GETTING THE MIX RIGHT
It’s always nice to have your performance recognised by peers. Winning the CMA ‘PR Agency of the Year’ meant we were the first agency to win this category two years in a row. This gave us pause for thought, and an opportunity to really assess what the key tenets of our success are.
At CIB, we pride ourselves on a press-first approach, with a strong belief in the value of good journalism and its role to filter and verify content. We believe press coverage (whether in print or on-line) adds credibility and trustworthiness to a message and is crucial to positioning a client as an authority in its field.
To this end, it’s vital that our public relations professionals have strong writing skills, excellent journalistic practices and an ability to identify and expand upon industry trends and topics. This helps us to position the firms that we represent as thought-leaders.
The advent of social media and self-publishing means that our role is now more diverse than ever before. When mixed with social media, ‘traditional’ PR outreach becomes even more powerful. CIB therefore provides a fully integrated digital offering, creating supporting online content, for amplification through social media and e-comms.
Copywriting skills are further honed for blogs, gated content and social media channels and this is supported by a dedicated digital analyst, who monitors and provides data and behavioural insights to inform the on-going activity. The teams are also trained in video storyboarding, scriptwriting, interviewing and directing, meaning CIB has a rounded content marketing offer, true to our technical background.
TAKING A STEP BACK
However, whilst CIB has fully embraced the directness and measurability of digital techniques, we have been careful not get too carried away with the digital hype.
Against a backdrop of a growing number of marketing professionals asserting that “print advertising doesn’t work anymore” or “people don’t read the trade press ” (rarely with actual figures to back this up) we have stayed firm in our belief that the marketing mix is still king – and that a brand can’t live on ‘digital’ alone.
Our own research backs this up. We asked 1200 SME installers across nine trades where they learn about new products; and whereas social media did score highly, with 63% citing it as a source of information, over 50% also read the trade press, with the top titles in each sector read by at least 60% of their target market. Wider industry research reflects this too, the last Construction Media Index showed that 93% of architects read a trade magazine, either hard copy or on-line.
With billions of active users, the potential to grow your brand exponentially online of course remains appealing, but it’s important to view digital approaches as a component of a broader strategy and not some sort of ‘silver bullet’ solution to all your marcomms needs.
Reach is just one part of the equation, we also need to understand how well the message has landed. A 2018 report from Ebiquity provides a useful insight. It compared the effectiveness and perceived effectiveness of different forms of marketing. The results actually highlighted that on a number of levels, digital approaches still fall behind more traditional marketing methods.
The study rates different forms of advertising across 12 attributes, comparing how they perform in reality, with how agency and advertising staff perceive them to perform – and it shows that there is a clear disparity between perception and reality.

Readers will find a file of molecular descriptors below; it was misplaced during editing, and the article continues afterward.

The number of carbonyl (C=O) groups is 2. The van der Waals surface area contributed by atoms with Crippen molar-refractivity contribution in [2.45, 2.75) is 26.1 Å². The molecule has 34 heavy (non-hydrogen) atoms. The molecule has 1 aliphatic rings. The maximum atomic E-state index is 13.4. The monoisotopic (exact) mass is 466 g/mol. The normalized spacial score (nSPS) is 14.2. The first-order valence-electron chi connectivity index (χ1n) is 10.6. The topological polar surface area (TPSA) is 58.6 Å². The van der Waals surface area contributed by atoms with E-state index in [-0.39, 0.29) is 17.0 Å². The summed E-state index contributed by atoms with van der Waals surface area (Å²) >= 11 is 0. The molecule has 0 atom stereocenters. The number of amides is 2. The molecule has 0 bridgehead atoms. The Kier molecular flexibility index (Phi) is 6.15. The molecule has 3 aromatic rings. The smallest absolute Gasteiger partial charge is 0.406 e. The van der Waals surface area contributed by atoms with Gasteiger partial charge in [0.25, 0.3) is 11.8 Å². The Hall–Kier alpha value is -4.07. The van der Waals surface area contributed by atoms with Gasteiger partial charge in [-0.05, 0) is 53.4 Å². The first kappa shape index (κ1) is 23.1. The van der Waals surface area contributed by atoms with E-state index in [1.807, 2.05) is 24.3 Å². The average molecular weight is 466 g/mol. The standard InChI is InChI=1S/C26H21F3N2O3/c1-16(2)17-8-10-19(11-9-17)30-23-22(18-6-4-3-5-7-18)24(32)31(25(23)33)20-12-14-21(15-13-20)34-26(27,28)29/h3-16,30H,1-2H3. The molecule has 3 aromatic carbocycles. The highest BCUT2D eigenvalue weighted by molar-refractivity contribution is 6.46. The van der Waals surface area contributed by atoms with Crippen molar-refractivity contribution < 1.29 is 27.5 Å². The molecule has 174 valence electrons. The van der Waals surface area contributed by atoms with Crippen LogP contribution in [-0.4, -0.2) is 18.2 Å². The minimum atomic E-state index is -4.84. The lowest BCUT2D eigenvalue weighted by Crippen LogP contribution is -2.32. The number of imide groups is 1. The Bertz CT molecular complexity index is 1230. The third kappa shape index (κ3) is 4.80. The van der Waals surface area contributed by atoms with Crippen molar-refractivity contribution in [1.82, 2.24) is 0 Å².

For one, when it comes to building brand salience, digital marketing approaches lag considerably behind more traditional forms. Neither paid social media, online video or online display rank in the top five most effective forms of marketing for this goal.
It’s a similar story when assessing for return on investment (ROI), although there is a much closer correlation between perception and performance. The research reaffirms other independent sources that digital media often gets too much credit for delivering an impressive ROI versus its actual performance.
To this end, it’s important not to fall into the trap of vanity figures, ask yourself; are 100,000 three second video views on Facebook anywhere near as valuable as even a small percentage of that figure taking the time to read about your brand in a trade publication? And in terms of what you measure, are you measuring the right thing? Likes, comments, shares and video views are all very satisfying – but how about the goal conversions?
Crucially, our research also explored brand re-call across our client base and showed up to 45% of those surveyed had recently read about a client of ours in their trade press – yet significantly less recalled seeing them mentioned on social media. Isn’t it therefore key that we also take into account the target audience’s mindset when evaluating the different channels? If you are seeking out a decision-maker who is educating themselves for business purposes and open to new ideas, surely the trade press is a still a crucial part of the mix?
Grounded in this belief, CIB has therefore stayed true to its core specialism, achieving high levels of good quality coverage for clients in key media; whilst building on our technical copywriting expertise to deliver integrated, multi-platform campaigns that utilise a considered mix of marketing channels, to achieve further reach and engagement. Creating insightful content that aims to both educate and motivate, is the secret to our success.
For more information about CIB, please visit: www.cibcomms.co.uk
Catherine Caplis, Managing Director (Joint) CIB